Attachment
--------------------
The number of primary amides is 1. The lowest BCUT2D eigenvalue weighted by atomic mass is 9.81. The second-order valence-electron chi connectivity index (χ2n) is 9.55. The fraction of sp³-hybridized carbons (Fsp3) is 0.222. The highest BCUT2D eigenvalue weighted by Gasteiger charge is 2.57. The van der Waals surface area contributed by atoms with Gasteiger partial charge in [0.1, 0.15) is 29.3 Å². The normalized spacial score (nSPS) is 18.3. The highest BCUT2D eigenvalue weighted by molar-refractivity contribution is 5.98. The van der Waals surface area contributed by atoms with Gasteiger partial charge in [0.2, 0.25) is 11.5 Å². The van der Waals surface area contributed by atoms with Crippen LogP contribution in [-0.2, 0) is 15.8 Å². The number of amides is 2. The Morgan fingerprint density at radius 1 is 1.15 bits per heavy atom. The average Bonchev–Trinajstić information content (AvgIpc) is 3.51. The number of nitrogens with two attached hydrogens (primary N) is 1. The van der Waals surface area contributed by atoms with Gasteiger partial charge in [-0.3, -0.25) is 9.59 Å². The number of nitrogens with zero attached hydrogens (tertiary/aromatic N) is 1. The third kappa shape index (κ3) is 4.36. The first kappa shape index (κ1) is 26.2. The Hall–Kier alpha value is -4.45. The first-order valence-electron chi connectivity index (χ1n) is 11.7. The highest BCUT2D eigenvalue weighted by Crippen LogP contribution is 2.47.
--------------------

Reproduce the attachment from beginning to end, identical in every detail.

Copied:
The number of primary amides is 1. The lowest BCUT2D eigenvalue weighted by atomic mass is 9.81. The second-order valence-electron chi connectivity index (χ2n) is 9.55. The fraction of sp³-hybridized carbons (Fsp3) is 0.222. The highest BCUT2D eigenvalue weighted by Gasteiger charge is 2.57. The van der Waals surface area contributed by atoms with Gasteiger partial charge in [0.1, 0.15) is 29.3 Å². The normalized spacial score (nSPS) is 18.3. The highest BCUT2D eigenvalue weighted by molar-refractivity contribution is 5.98. The van der Waals surface area contributed by atoms with Gasteiger partial charge in [0.2, 0.25) is 11.5 Å². The van der Waals surface area contributed by atoms with Crippen LogP contribution in [-0.2, 0) is 15.8 Å². The number of amides is 2. The Morgan fingerprint density at radius 1 is 1.15 bits per heavy atom. The average Bonchev–Trinajstić information content (AvgIpc) is 3.51. The number of nitrogens with two attached hydrogens (primary N) is 1. The van der Waals surface area contributed by atoms with Gasteiger partial charge in [-0.3, -0.25) is 9.59 Å². The number of nitrogens with zero attached hydrogens (tertiary/aromatic N) is 1. The third kappa shape index (κ3) is 4.36. The first kappa shape index (κ1) is 26.2. The Hall–Kier alpha value is -4.45. The first-order valence-electron chi connectivity index (χ1n) is 11.7. The highest BCUT2D eigenvalue weighted by Crippen LogP contribution is 2.47.